That might seem like an odd decision for a quarterback who didn't play in one of the power conferences, but there was a method to the madness for the record-setting Northern Illinois star. By being brought in instead as a "throwing quarterback," Harnish got to show his passing skills for four days instead of just one.
"I have a chance to prove my critics wrong," Harnish said at the Combine. "There's a lot of people out there that don't believe I have enough arm strength or am accurate enough or have great footwork because I was a shotgun quarterback, so I want to prove to those people that I can do those things, be comfortable, show that I have a good throwing motion and then just show my ability to interview and kind of let these coaches know what kind of person I am."
One of those coaches was Green Bay Packers quarterbacks coach Ben McAdoo, Packer Report has learned.
Harnish (6-foot-2) put up incredible numbers as a dual-threat quarterback for Northern Illinois. A 45-game starter, Harnish finished with 8,944 passing yards and 2,983 rushing yards, giving him 11,927 yards of total offense. That figure ranks third in MAC history behind Marshall's Byron Leftwich and Central Michigan's Dan LeFevour. As a senior, he became the fourth player in FBS history to pass for at least 3,000 yards and rush for at least 1,000 yards, joining Texas' Vince Young, LeFevour and Nevada's Colin Kaepernick. He was also named one of 16 National Football Foundation Scholar-Athletes and was a finalist for the William V. Campbell Trophy — aka, the Academic Heisman.
For Harnish, playing at the East-West Shrine Game and competing at the Scouting Combine helped show how he stacks up behind the big-school quarterbacks. As a senior, Harnish had a monster game at Kansas (27-of-33 for 315 yards and two touchdowns, plus 89 rushing yards and three touchdowns) but struggled in a "home" game against Wisconsin at Soldier Field in Chicago (14-of-24 for 164 yards with 8 rushing yards).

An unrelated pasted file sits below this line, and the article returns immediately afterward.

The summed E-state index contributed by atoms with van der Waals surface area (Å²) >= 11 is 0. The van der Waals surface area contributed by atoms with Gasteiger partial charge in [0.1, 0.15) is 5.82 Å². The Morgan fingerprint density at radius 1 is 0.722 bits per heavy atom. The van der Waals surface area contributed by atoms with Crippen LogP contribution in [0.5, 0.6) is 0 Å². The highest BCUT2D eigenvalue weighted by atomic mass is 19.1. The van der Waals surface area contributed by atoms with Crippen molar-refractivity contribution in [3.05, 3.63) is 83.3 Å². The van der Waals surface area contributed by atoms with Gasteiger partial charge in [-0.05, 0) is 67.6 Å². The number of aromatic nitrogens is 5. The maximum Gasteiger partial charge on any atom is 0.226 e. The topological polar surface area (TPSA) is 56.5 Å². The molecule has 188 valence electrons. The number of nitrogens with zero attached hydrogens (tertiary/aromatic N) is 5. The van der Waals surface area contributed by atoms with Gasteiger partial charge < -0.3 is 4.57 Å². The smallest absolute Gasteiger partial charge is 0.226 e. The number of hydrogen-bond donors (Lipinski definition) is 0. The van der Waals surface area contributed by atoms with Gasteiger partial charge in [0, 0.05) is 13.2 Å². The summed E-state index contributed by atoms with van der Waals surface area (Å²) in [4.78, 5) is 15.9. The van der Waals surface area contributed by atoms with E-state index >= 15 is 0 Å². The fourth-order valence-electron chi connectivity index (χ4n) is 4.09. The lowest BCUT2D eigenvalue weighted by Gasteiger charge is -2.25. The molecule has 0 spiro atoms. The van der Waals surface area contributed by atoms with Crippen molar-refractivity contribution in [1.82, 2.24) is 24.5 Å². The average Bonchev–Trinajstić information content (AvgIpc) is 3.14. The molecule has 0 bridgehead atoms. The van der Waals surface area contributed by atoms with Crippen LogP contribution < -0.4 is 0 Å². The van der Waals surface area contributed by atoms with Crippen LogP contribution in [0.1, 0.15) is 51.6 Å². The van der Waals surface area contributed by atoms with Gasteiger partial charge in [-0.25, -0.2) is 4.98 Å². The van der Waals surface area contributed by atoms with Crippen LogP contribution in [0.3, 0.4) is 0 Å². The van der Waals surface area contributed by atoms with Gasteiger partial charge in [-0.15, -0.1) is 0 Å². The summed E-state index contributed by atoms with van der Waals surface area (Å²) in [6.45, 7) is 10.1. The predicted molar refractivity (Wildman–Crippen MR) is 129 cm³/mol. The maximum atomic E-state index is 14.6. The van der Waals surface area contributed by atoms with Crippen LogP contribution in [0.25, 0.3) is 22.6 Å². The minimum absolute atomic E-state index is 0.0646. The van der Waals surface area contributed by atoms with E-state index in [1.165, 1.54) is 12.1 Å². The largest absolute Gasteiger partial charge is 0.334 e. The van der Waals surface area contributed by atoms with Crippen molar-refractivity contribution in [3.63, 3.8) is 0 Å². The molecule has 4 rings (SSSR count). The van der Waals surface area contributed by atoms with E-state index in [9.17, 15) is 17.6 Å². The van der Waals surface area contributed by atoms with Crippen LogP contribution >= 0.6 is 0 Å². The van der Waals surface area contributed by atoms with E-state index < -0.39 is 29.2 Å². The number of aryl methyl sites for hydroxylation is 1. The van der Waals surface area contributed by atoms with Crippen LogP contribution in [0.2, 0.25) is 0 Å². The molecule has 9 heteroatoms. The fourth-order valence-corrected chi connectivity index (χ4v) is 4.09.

Harnish had a strong week at the Scouting Combine. He finished in the top seven among the quarterbacks in all the tests, and he threw the ball well during the quarterback drills last Sunday, as well as to the tight ends and defensive players as one of three "throwing" quarterbacks.
"I think being an athletic quarterback coming out of college is something I could definitely use to my advantage because the NFL's changing, and quarterbacks are being able to move out of the pocket more and more, and that's a good trend for me," he said. "But again, I still need to show that I can make the throws and do the things from under center and the different dropbacks to prove that I can play in this league."
To that end, Harnish has been working with Jeff Christensen, who runs a company called Throw It Deep in the Chicago area, and former NFL quarterback Turk Schonert. Christensen is Harnish's "technique guy" while Schonert is his "X's and O's" guru.
While the MAC is in the heart of Big Ten country, the standard of play is seen as light-years apart by some observers. However, Ben Roethlisberger, Leftwich, Chad Pennington, Charlie Batch and Charlie Frye starred in the MAC before taking their talents to the NFL. The Bears used a sixth-round pick in last year's draft to grab LeFevour, who finished the season on Jacksonville's practice squad.
"I think we showed a lot of people that, yeah, we can play on the national stage, but at the end of the day, people still think of myself as a MAC quarterback and a guy that didn't play against the best competition," Harnish said. "There have been a lot of great MAC quarterbacks and I'd like to be the next one."
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Bill Huber is publisher of Packer Report magazine and PackerReport.com and has written for Packer Report since 1997. E-mail him at email@example.com, or leave him a question in Packer Report's subscribers-only Packers Pro Club forum. Find Bill on Twitter at twitter.com/PackerReport.